As a garden enthusiast and writer who covers all things green, I only learned of this incredible resource a few months ago. I’m happily telling everyone I know that it’s well worth the one-hour drive from Providence, RI to Boylston, MA (which is 50 miles west of Boston) to pay Tower Hill Botanic Garden a visit. A well-kept secret that deserves to be shouted from the rooftops, Tower Hill will appeal to everyone from beginning gardeners to full-blown green-thumb experts, as well as those just looking for a peaceful place to spend an afternoon.
Photography by Christine Chitnis for Gardenista.
Above: Tower Hill has eight distinct gardens. Recently, I toured them with Horticulture Director Joann Vieira, who’s been at Tower Hill for 26 years. She knows each garden intimately, as she is responsible for the planning and oversight of every garden on the property. Her knowledge was astounding.
Above: Joann, and a host of other teachers, master gardeners, authors, and lecturers share their knowledge through special events, classes, tours, exhibits, concerts, and flower and plant shows. Tower Hill maintains an active schedule of events year round.
Above: While I typically think of fall as a time to start putting my gardens to bed, Tower Hill proves that fall plantings can be just as vibrant and interesting as spring and summer plants. Here ‘Trusty Rusty’ Coleus add a bright pop of maroon and yellow to fall beds.
Above: Looking like something out of a Dr. Seuss book, these Lion’s Ear adds whimsy and color to the fall garden.
Above: The eight gardens are dedicated to new and heirloom vegetable varieties, as well as cut flowers and herbs. Though functional and intended for harvesting a crop, the garden is still planted in a way that is beautiful and scenic. Tower Hill was a gentleman’s dairy farm, with a dairy barn, farmhouse and smattering of outbuildings before the Worcester County Horticulture Society bought it in 1986. This garden shed is from the original property and retains its original color, which matched the dairy barn it once flanked.
Above: You can easily wile away the hours winding through the gardens and wooded trails.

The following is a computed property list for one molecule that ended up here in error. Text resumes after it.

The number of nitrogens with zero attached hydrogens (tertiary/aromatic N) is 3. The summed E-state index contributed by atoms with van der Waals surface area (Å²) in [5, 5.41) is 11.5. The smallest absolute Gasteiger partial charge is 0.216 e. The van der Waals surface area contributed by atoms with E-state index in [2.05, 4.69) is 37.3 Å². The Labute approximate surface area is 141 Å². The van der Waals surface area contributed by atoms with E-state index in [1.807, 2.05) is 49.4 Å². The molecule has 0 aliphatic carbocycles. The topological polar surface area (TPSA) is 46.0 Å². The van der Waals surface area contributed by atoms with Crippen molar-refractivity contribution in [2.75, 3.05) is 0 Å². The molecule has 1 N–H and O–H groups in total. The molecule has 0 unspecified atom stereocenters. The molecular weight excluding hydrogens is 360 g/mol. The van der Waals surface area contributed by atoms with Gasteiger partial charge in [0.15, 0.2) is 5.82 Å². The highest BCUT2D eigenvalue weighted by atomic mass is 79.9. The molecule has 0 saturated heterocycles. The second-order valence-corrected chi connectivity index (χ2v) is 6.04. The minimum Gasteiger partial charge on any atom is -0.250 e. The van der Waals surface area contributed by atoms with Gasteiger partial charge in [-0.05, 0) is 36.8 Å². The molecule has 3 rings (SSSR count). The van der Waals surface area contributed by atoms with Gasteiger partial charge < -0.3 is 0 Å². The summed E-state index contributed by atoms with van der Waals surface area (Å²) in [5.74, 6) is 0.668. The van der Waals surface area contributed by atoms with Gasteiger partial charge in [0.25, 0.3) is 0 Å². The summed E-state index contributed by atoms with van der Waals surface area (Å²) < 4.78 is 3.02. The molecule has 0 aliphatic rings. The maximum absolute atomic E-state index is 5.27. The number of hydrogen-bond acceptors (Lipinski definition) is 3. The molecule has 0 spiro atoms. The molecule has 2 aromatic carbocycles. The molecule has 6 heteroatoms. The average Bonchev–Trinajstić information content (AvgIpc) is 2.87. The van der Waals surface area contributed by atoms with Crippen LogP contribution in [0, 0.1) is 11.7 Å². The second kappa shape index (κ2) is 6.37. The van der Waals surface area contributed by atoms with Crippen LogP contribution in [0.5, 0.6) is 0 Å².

Above: Indoor garden spaces–the Orangerie and Limonaia–both house non-hardy plants from around the world. Finish the day with a late lunch at the farm-to-table Twigs Cafe. On warm days, enjoy lunch or dinner on the patio, which offers breathtaking views of Wachusett Reservoir and Mountain.
Above: This living wall was a DIY project that the Tower Hill staff put together for a special exhibit. It’s made up of hundreds of air plants individually secured to a wire net. It now lives in the Limonaia, along with Tower Hill’s collection of camellias and citrus plants.
A collection of begonias flanked by liriope and a camellia to the right; and fuchsia, ivy, and michellia to the left, create a vivid vignette in the Limonaia.
Above: Styled after 18th century greenhouses, the Orangerie offers a 4,000-square-foot cool, temperate home for winter-blooming container plants. During summer months, many of the plants move outdoors and live in the various gardens. The glass roof allows natural light to pour in, and combined with the cathedral ceilings, creates an ethereal effect.
Above: My tour ended with a walk through the Systematic Garden, where plants are arranged “systematically,” according to current scientific understanding of their evolutionary relationships, making it something of a real-life encyclopedia of the Plant Kingdom. A bit over my head in terms of gardening knowledge, but stunning nonetheless! All the more reason to make a return trip…hopefully for a class…and work on expanding my base of knowledge. I can’t think of a better, more beautiful place to learn.
Headed to Boston? Don’t miss the gardens at the Isabella Stewart Gardner Museum or the Lyman Estate Greenhouses in nearby Waltham, MA.
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